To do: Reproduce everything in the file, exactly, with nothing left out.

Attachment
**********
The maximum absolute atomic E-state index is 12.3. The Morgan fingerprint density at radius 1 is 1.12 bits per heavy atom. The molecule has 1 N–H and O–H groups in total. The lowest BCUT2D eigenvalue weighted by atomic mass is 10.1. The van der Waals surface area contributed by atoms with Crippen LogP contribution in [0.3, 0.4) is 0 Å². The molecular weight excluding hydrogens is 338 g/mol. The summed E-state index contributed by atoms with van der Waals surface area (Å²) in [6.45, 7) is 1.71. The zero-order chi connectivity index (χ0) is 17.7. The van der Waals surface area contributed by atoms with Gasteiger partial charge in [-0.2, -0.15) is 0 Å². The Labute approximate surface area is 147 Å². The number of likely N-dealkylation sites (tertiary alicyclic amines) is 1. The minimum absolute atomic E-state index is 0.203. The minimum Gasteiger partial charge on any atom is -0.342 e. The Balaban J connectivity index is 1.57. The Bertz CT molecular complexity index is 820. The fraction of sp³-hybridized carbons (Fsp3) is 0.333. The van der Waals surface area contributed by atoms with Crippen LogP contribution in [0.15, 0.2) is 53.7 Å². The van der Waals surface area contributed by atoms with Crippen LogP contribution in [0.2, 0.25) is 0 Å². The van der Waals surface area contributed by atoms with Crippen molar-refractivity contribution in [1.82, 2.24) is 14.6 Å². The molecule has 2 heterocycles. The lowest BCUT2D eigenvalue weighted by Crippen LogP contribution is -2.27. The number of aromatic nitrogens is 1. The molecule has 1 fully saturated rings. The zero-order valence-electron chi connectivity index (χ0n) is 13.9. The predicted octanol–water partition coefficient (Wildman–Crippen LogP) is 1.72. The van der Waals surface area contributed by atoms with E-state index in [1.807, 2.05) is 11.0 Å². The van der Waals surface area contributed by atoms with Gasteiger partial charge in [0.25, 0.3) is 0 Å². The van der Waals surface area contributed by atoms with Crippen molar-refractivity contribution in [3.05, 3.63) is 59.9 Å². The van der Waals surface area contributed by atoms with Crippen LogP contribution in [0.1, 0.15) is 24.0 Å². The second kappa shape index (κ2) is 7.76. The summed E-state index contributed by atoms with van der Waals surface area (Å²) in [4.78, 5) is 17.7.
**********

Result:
The maximum absolute atomic E-state index is 12.3. The Morgan fingerprint density at radius 1 is 1.12 bits per heavy atom. The molecule has 1 N–H and O–H groups in total. The lowest BCUT2D eigenvalue weighted by atomic mass is 10.1. The van der Waals surface area contributed by atoms with Crippen LogP contribution in [0.3, 0.4) is 0 Å². The molecular weight excluding hydrogens is 338 g/mol. The summed E-state index contributed by atoms with van der Waals surface area (Å²) in [6.45, 7) is 1.71. The zero-order chi connectivity index (χ0) is 17.7. The van der Waals surface area contributed by atoms with Gasteiger partial charge in [-0.2, -0.15) is 0 Å². The Labute approximate surface area is 147 Å². The number of likely N-dealkylation sites (tertiary alicyclic amines) is 1. The minimum absolute atomic E-state index is 0.203. The minimum Gasteiger partial charge on any atom is -0.342 e. The Balaban J connectivity index is 1.57. The Bertz CT molecular complexity index is 820. The fraction of sp³-hybridized carbons (Fsp3) is 0.333. The van der Waals surface area contributed by atoms with Crippen LogP contribution in [0.15, 0.2) is 53.7 Å². The van der Waals surface area contributed by atoms with Crippen LogP contribution in [0.2, 0.25) is 0 Å². The van der Waals surface area contributed by atoms with Crippen molar-refractivity contribution in [1.82, 2.24) is 14.6 Å². The molecule has 2 heterocycles. The lowest BCUT2D eigenvalue weighted by Crippen LogP contribution is -2.27. The number of aromatic nitrogens is 1. The molecule has 1 fully saturated rings. The zero-order valence-electron chi connectivity index (χ0n) is 13.9. The predicted octanol–water partition coefficient (Wildman–Crippen LogP) is 1.72. The van der Waals surface area contributed by atoms with E-state index in [1.807, 2.05) is 11.0 Å². The van der Waals surface area contributed by atoms with Gasteiger partial charge in [0.25, 0.3) is 0 Å². The van der Waals surface area contributed by atoms with Crippen molar-refractivity contribution in [3.05, 3.63) is 59.9 Å². The van der Waals surface area contributed by atoms with Crippen LogP contribution in [0.1, 0.15) is 24.0 Å². The second kappa shape index (κ2) is 7.76. The summed E-state index contributed by atoms with van der Waals surface area (Å²) in [4.78, 5) is 17.7.